The most common assets classes are as follows:
There are three main ways of diversifying:
By adopting a dollar-cost averaging strategy, you can spread out your investment entry points and potentially achieve a lower average cost of invested funds over a specific time frame. It is expected that for the same dollar amount, you will purchase more units when the share price is lower and fewer units when the share price is higher.
Investments within an SMSF must be made on an ‘arm’s length’ basis.
This means that the sale price of the asset should always reflect the actual market value. The income of the assets must show an accurate rate of the market return.
These include transactions with anyone who is related to the fund or the trustees.
A ‘related party’ of your fund includes:
As expected, there are many investment restrictions that apply to transactions involving ‘related parties’ of your fund.
You are unable to lend money or provide direct or indirect financial assistance from your superannuation funds to a member or a member’s relative even if there is interest paid. The fund’s assets must be kept solely for your retirement.
The SMSF is not permitted to purchase an asset from a related party unless it is received at market value and is:
An in-house asset is considered an investment in a related party’s fund.
It is any of the following:
Any ‘business real property’ within the SMSF which is leased to a related party of the fund;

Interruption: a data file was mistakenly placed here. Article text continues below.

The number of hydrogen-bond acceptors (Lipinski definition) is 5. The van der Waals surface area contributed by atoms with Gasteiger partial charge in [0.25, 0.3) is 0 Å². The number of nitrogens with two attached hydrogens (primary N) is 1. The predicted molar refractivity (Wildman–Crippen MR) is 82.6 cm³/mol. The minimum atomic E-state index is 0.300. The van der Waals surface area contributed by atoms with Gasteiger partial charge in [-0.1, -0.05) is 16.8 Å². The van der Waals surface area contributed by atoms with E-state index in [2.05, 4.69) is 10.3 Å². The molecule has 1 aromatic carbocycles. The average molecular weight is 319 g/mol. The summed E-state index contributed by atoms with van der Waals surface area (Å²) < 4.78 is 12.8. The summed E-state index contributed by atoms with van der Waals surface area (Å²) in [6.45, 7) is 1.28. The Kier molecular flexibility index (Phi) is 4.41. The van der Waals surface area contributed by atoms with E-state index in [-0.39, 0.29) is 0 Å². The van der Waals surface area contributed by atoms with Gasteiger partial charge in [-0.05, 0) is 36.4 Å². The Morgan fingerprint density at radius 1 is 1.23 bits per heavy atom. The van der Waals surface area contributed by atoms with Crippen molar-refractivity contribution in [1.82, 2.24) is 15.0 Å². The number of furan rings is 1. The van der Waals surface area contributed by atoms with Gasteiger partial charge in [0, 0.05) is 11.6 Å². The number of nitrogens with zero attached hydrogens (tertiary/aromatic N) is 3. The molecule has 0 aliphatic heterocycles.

Except for the above exemptions, the level of in-house assets that an SMSF can hold is limited to 5% of the SMSF’s overall asset value.
Some of the costs associated with SMSFs could include but are not limited to:
What are the annual costs?
What are the optional costs to consider?
What are the other important considerations?
Self-managed super funds do not receive the same government protections that are given to an APRA regulated superannuation fund.
When transferring an existing superannuation account balance from a superannuation fund regulated by the Australian Prudential Regulation Authority (APRA) to an SMSF, things to consider include the following:
It is generally more difficult and more expensive to obtain life insurance and TPD insurance within an SMSF when compared to an APRA-regulated super fund, which can often receive default levels of cover for life and TPD insurance without any kind of medical assessment. Unless the trustee of the SMSF specifically seeks out insurance cover for the fund, there may not be any in place.
Some of the dispute resolution mechanisms like the Superannuation Complaints Tribunal, might not be available to SMSFs.
It is costly to change structures, ownership of assets and trustees after the SMSF has been established.
See the ‘Structures’ section for more detail.
There are several important obligations that an SMSF trustee must comply with under superannuation and taxation laws. These include:
The trustees of an SMSF must develop, implement and regularly review the fund’s investment strategy. Trustees must understand the following:
Trustees may want to wind up their SMSF for a wide range of reasons. To make any exit as straightforward as possible, it is important that trustees consider and develop an exit strategy for their SMSF. Specific wind-up requirements should be included in the fund’s trust deed.
It is a legislative requirement that SMSF trustees consider the insurance needs of the SMSF members when drafting the fund’s investment strategy. The three main types of insurance which can be held within an SMSF include Term Life, Total and Permanent Disability and Income Protection (salary continuance).
Life insurance pays out in the event of the insured person’s death to a beneficiary. This payout is commonly used to cover living expenses of which the insured person would have contributed to such as education fees for children, debt repayments and other expenses.